A new clean energy scenario shows that the EU can achieve climate neutrality by 2040 – a decade before the 2050 target – raising hopes for the fight against the climate crisis.
An energy system relying entirely on renewable energy is within Europe’s reach, according to a new analysis led by Climate Action Network (CAN) Europe and the European Environmental Bureau (EEB).
The scenario is the first-ever to be developed by civil society organisations in cooperation with grid operators, industry representatives, economists, and researchers. It finds that the European Union can achieve climate neutrality by 2040 – 10 years earlier than agreed by governments and institutions. It also finds that the bloc can cut emissions by 65% through 2030, as opposed to the current EU target of 40%.
The report outlines projections about future energy demand and supply across the EU and the UK, paving the way for an energy outlook compatible with the goal of limiting global warming to 2°C as agreed under the Paris Agreement.
Speaking at a virtual event organised for the launch of the report, the EEB’s EU policy director Patrick ten Brink said that the report “provides a roadmap for a healthier future and a more resilient economy based on clean energy and the principles of sustainability.”
“We have the technology and the resources” needed to step up the clean energy transition, said Wendel Trio, the Director of CAN Europe. “Now is the moment for Europe to take transformational action,” he told reporters.
The report comes as EU institutions and governments are putting forward unprecedented plans to fund a green recovery for a post-coronavirus Europe. The authors have called on policymakers to shift investments away from fossil fuels and towards clean energy infrastructure, energy and resource efficiency, and sustainable business practices.
Earlier this year, the governments of Austria, Denmark, Ireland, Lithuania, Luxembourg and Spain called on the European Commission to include a 100% renewable energy scenario in long-term climate projections.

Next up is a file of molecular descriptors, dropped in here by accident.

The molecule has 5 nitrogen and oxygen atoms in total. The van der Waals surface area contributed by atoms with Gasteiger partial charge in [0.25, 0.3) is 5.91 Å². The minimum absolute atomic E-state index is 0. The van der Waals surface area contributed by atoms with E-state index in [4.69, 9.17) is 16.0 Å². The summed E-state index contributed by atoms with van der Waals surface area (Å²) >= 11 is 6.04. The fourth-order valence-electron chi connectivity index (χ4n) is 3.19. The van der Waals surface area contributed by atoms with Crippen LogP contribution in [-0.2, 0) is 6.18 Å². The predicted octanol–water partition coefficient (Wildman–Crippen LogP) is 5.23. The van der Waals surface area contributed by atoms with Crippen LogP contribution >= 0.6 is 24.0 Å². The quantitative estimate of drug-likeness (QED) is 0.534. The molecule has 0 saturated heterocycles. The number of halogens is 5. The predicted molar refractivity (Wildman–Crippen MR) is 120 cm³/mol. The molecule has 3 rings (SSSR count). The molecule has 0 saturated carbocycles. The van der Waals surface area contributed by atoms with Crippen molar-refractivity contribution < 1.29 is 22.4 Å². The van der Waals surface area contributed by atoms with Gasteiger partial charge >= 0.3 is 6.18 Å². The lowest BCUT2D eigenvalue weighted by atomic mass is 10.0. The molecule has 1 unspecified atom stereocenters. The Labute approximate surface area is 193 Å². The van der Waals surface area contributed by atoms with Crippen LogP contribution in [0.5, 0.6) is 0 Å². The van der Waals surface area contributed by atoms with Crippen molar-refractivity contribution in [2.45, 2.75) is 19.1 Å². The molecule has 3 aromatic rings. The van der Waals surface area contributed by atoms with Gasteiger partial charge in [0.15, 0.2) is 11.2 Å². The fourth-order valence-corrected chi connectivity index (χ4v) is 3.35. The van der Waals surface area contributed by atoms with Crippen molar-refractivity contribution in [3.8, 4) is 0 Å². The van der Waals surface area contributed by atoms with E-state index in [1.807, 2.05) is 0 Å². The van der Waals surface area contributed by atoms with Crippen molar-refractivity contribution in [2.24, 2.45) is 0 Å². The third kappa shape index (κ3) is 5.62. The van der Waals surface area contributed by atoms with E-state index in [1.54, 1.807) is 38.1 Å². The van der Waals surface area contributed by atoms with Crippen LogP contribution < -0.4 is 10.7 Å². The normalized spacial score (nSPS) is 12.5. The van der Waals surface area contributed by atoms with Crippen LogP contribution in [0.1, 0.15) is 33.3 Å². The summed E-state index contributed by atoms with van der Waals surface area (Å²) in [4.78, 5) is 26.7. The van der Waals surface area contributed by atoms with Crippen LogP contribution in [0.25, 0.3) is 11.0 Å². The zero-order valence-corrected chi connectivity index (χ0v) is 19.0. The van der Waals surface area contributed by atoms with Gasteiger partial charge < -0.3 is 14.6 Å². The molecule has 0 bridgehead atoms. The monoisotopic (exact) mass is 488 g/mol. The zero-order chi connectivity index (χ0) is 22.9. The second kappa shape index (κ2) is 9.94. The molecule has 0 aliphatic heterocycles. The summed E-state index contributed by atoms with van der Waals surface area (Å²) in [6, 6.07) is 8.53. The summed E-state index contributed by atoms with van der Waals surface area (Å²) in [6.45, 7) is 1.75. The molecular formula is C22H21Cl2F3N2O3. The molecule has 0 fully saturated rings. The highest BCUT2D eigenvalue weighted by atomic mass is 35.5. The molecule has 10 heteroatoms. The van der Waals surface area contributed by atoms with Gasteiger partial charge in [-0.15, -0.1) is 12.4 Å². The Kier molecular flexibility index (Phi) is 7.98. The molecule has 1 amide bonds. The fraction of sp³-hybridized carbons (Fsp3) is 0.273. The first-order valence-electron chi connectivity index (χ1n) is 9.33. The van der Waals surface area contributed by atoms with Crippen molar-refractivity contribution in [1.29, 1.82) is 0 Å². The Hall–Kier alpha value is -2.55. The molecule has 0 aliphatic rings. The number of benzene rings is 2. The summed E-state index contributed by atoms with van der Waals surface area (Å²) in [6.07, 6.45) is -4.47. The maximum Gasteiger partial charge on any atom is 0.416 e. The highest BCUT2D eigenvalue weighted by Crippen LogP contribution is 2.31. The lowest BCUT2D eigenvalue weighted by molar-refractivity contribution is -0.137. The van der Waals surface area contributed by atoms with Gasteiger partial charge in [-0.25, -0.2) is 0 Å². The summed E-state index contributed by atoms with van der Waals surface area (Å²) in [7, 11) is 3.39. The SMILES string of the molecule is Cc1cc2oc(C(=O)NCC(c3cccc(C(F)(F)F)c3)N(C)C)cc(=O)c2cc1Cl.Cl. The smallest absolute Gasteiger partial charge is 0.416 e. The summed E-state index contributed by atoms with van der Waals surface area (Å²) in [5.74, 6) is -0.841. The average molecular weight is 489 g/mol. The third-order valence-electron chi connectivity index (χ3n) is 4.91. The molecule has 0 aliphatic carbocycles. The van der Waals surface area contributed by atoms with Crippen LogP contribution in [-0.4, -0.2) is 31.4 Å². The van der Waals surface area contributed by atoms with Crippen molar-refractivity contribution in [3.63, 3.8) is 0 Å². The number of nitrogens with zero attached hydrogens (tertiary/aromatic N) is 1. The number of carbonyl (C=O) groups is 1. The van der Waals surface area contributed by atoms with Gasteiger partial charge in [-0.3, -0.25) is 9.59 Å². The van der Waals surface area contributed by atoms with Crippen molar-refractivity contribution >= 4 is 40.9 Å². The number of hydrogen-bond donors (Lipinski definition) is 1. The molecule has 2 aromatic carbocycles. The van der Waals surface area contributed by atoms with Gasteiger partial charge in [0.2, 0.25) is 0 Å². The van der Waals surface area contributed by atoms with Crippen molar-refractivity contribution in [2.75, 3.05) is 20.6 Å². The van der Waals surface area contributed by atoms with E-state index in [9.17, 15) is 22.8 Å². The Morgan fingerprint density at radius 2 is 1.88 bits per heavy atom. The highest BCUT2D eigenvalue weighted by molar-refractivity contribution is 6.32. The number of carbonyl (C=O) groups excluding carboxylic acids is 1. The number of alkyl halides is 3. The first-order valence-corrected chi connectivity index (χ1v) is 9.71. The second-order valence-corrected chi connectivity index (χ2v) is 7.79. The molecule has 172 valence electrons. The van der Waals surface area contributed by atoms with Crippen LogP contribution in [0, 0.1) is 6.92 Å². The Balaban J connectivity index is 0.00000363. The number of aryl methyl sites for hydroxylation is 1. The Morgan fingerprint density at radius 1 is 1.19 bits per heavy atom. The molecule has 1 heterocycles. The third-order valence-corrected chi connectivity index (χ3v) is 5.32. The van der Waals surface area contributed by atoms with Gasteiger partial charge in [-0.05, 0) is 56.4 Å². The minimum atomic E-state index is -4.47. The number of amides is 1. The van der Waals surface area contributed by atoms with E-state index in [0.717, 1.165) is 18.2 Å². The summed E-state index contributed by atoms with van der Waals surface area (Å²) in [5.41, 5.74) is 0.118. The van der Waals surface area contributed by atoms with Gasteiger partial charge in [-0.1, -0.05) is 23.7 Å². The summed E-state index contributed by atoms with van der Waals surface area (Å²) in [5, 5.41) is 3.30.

Supply and demand in the energy system of tomorrow
Energy savings alone could halve the EU’s energy demand by 2040, according to the scenario. This would be mainly due to deep renovation and insulation of Europe’s ageing homes and offices, increased efficiency of vehicles in transport, modernisation of industrial production processes, energy efficiency gains in home appliances and a reduction in demand for raw materials through waste prevention, reusing and recycling.
Final energy demand per sector | EU-28 TWh – Total
At the same time, both renewable electricity generation and demand are set to increase in the next decade. From sun and wind power to green hydrogen, renewables could account for 50% of the EU’s final energy consumption in 2030 and 100% in 2040.
The share of renewable energy in the EU accounted for 18% of the bloc’s final energy consumption in 2018, although upcoming investments and recent trends suggest the future may be brighter.
Nonetheless, the targets outlined in the report can be achieved only if policymakers lay out a timeline to phase out fossil fuels, the researchers clarified. Europe will have to phase out coal by 2030, fossil gas by 2035 and oil products by 2040. The scenario also excludes the lifetime extension of nuclear power beyond 2040, citing increasing costs of maintenance and fuel chain as incentives for earlier retirements.
Final energy demand per energy source | EU-28 TWh – Total
The hydrogen revolution?
The scenario takes into account growing demand for hydrogen, a much-discussed form of gas which can be produced either sustainably using renewable electricity – a process known as electrolysis – or through fracking for fossil gas.
According to Jonathan Bonadio, an energy expert at the EEB and one of the authors of the report, only renewable hydrogen – known as ‘green’ hydrogen – can bring about climate benefits. Focussing on the expansion of non-renewable hydrogen and its infrastructure now risks locking Europe into burning fossil gas for generations, he said.
Bonadio foresees that Europe will be able to produce enough renewable electricity to expand the production of clean hydrogen, which is currently expensive and not widely available. But he warned that its deployment must be carefully planned, giving priority access to energy intensive sectors such as the steel industry as well as the shipping and aviation sectors.
“For efficiency reasons, neither renewable hydrogen nor synthetic methane should be introduced for heating in buildings,” he said.
The discussions about the future of hydrogen are set to take the centre stage of EU energy policy in the summer, with the European Commission expected to publish its first-ever hydrogen strategy on 8 July.
Last week, some of the world’s biggest polluters – including Exxon Mobil and other fossil fuel companies – created a stir when they wrote to the Commission asking to include more support to non-renewable hydrogen in their upcoming strategy.